Male chimpanzees tend to prefer older females than younger and it is suggested that specific cues of female mate value are very different to humans.Buss attributed the young age preference for females to the cues that youth has.Age-disparity relationships have been documented for most of recorded history and have been regarded with a wide range of attitudes dependant on sociocultural norms and legal systems. Relationships with age disparity of all kinds have been observed with both men and women as the older or younger partner.In various cultures, older men and younger women often seek one another for sexual or marital relationships.These differences may be sexual, financial or social in nature. Socially, a society with a difference in wealth distribution between older and younger people may affect the dynamics of the relationship.Although the "cougar" theme, in which older women date much younger men, is often portrayed in the media as a widespread and established facet of modern Western culture, at least one academic study has found the concept to be a "myth".These two theories explain why natural and sexual selection acts slightly differently on the two sexes so that they display different preferences.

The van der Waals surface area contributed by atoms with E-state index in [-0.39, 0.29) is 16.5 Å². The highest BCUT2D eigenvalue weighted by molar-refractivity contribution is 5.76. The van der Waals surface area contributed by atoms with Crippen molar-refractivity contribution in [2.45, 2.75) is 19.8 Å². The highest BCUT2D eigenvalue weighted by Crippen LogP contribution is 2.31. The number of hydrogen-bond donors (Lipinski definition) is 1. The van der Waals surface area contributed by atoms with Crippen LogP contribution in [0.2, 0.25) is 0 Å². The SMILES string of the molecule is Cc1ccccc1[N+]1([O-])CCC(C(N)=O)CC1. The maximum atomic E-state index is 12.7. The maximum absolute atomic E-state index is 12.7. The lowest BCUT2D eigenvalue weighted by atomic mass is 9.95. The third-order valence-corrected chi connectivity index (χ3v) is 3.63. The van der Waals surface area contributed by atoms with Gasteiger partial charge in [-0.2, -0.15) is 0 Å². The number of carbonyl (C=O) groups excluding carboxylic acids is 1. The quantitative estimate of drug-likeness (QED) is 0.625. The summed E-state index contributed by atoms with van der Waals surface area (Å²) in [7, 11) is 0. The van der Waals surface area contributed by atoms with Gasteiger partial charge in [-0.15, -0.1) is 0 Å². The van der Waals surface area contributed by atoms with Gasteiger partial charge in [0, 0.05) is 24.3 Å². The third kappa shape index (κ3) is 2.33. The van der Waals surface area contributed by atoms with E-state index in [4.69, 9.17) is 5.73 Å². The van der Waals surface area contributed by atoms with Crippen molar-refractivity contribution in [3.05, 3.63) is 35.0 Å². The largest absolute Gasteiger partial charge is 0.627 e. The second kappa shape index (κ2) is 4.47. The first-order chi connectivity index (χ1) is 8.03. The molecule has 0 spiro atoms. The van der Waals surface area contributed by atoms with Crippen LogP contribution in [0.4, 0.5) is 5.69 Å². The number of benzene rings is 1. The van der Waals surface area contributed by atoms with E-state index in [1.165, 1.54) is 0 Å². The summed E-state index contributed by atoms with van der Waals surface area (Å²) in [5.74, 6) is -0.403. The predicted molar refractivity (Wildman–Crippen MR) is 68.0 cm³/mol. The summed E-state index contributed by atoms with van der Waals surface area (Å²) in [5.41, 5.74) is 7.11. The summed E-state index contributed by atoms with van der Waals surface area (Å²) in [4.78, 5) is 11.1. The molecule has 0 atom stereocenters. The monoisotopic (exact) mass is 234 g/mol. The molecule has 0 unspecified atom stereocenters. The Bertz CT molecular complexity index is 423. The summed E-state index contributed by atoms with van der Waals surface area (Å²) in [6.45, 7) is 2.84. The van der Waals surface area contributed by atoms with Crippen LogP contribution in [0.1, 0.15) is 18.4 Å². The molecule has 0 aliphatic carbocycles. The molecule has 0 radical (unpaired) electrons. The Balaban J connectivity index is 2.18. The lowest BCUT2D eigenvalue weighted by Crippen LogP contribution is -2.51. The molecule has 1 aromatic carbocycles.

Within sexual selection Darwin identified a further two mechanisms which are important factors in the evolution of sex differences (sexual dimorphism): intrasexual selection (involve competition with those of the same sex over access to mates) and intersexual choice (discriminative choice of mating partners).
In females, relative youth and physical attractiveness (which males valued more compared to females) demonstrated cues for fertility and high reproductive capacity.
Buss stated the specific age preference of around 25 years implied that fertility was a stronger ultimate cause of mate preference than reproductive value as data suggested that fertility peaks in females around mid-twenties.
A study released in 2003 by the United Kingdom's Office for National Statistics concluded that the proportion of women in England and Wales marrying younger men rose from 15% to 26% between 19.
Another study also showed a higher divorce rate as the age difference rose for when either the woman was older or the man was older.